Don't think of interrogatory answers as something to be forgotten after the initial stages of discovery are complete. Interrogatory answers often contain admissions that you can introduce into evidence at trial.
Part of every trial notebook is an "interrogatory" section (or more generally, a place for "admissions"). As you prepare for trial, go through your opponent's interrogatory answers and copy anything you might want to use later. These go into your trial notebook.
In most jurisdictions, interrogatory answers can be introduced by reading them to the jury. A party's interrogatory's answers can also be used to impeach the party's in-court testimony. As an admission, the answers will generally be an exception to the hearsay rule. But the answer will not be completely "binding" on the party; the jury will still be given a chance to weigh the in-court testimony against the interrogatory answer.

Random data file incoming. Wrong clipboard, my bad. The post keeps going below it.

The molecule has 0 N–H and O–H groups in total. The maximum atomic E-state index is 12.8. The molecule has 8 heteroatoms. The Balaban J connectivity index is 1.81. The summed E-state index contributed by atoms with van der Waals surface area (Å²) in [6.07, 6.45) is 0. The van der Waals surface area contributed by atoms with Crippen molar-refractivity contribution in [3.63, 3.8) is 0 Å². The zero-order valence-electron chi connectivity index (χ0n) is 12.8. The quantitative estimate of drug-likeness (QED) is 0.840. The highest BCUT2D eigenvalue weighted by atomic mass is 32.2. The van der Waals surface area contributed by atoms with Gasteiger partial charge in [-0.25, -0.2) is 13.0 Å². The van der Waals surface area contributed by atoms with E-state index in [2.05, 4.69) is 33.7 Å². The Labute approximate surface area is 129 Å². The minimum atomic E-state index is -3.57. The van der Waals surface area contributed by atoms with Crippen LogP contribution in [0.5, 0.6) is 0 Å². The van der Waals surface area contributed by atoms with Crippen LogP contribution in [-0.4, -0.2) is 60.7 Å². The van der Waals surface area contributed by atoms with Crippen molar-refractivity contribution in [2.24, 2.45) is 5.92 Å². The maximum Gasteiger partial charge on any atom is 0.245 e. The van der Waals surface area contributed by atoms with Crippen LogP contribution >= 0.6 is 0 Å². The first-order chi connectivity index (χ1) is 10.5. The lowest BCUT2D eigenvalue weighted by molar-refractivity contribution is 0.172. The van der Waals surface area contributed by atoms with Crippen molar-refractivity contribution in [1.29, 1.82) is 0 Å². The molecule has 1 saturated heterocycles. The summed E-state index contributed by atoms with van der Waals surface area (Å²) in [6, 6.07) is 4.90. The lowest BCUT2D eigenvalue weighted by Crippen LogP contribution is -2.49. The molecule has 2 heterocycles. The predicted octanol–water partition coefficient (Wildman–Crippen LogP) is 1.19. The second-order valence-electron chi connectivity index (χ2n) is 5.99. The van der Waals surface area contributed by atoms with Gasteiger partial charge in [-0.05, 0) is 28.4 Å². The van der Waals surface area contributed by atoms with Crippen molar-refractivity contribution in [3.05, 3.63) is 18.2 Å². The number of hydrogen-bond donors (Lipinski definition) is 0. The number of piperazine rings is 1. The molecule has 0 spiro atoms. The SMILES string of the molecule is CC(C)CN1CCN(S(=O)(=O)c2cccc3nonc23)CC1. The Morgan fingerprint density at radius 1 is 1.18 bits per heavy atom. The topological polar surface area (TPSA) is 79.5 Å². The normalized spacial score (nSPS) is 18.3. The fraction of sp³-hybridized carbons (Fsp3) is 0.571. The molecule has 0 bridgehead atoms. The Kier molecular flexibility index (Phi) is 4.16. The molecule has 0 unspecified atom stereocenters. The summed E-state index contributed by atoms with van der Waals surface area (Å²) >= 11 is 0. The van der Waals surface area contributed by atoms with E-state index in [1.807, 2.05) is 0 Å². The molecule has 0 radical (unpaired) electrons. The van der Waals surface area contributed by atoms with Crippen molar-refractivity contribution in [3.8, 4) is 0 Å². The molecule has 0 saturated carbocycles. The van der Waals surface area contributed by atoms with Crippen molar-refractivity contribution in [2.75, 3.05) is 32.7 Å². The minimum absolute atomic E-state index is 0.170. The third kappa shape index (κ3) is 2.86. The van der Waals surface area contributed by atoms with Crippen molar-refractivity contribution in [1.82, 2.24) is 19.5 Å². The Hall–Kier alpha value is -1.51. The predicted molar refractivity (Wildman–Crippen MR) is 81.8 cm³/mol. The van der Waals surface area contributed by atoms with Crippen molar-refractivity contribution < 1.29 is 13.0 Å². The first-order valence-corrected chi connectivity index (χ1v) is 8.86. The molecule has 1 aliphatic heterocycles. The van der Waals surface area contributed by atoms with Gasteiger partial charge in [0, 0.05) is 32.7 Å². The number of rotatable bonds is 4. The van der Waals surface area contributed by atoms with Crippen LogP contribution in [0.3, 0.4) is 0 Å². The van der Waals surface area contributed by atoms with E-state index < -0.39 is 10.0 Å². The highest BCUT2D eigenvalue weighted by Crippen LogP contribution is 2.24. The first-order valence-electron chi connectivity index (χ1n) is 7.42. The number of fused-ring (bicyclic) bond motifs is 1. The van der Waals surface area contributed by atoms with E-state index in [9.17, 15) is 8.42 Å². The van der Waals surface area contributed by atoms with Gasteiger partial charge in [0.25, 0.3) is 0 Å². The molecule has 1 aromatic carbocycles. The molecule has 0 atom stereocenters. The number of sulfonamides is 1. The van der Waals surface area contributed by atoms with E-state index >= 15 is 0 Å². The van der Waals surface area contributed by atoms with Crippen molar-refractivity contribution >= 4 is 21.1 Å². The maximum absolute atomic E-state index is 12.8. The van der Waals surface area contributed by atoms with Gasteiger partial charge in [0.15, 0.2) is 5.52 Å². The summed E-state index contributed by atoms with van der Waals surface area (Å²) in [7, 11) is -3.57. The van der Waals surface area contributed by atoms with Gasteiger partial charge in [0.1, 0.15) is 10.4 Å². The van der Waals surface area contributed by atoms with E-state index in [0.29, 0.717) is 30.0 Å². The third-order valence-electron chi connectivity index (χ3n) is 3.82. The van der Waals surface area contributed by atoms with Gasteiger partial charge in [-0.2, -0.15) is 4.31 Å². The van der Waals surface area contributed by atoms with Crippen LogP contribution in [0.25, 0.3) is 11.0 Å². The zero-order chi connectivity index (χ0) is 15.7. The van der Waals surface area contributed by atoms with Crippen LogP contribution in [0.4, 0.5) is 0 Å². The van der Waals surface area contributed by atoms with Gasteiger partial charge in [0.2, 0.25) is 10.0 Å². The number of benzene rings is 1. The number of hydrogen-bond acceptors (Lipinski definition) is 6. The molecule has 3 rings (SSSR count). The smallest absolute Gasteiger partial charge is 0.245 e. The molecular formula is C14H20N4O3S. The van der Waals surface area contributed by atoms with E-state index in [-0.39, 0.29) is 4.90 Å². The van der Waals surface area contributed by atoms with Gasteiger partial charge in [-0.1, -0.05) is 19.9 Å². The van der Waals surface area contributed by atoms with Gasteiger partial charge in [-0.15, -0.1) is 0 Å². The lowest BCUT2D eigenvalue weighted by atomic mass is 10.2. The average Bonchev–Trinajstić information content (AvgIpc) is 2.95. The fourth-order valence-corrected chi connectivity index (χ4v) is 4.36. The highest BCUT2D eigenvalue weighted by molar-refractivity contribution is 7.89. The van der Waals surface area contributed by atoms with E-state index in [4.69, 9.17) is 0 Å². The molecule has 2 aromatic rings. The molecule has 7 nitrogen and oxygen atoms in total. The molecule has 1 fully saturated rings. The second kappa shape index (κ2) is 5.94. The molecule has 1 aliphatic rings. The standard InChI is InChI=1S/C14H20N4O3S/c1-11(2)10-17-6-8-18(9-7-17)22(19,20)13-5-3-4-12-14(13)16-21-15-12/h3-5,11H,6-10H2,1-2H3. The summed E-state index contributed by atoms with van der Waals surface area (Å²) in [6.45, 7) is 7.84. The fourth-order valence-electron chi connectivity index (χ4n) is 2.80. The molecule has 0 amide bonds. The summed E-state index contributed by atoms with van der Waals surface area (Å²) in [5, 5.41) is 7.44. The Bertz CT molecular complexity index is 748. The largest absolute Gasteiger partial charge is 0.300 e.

Partial source: Model Interrogatories §121 , by Kevin R. Culhane.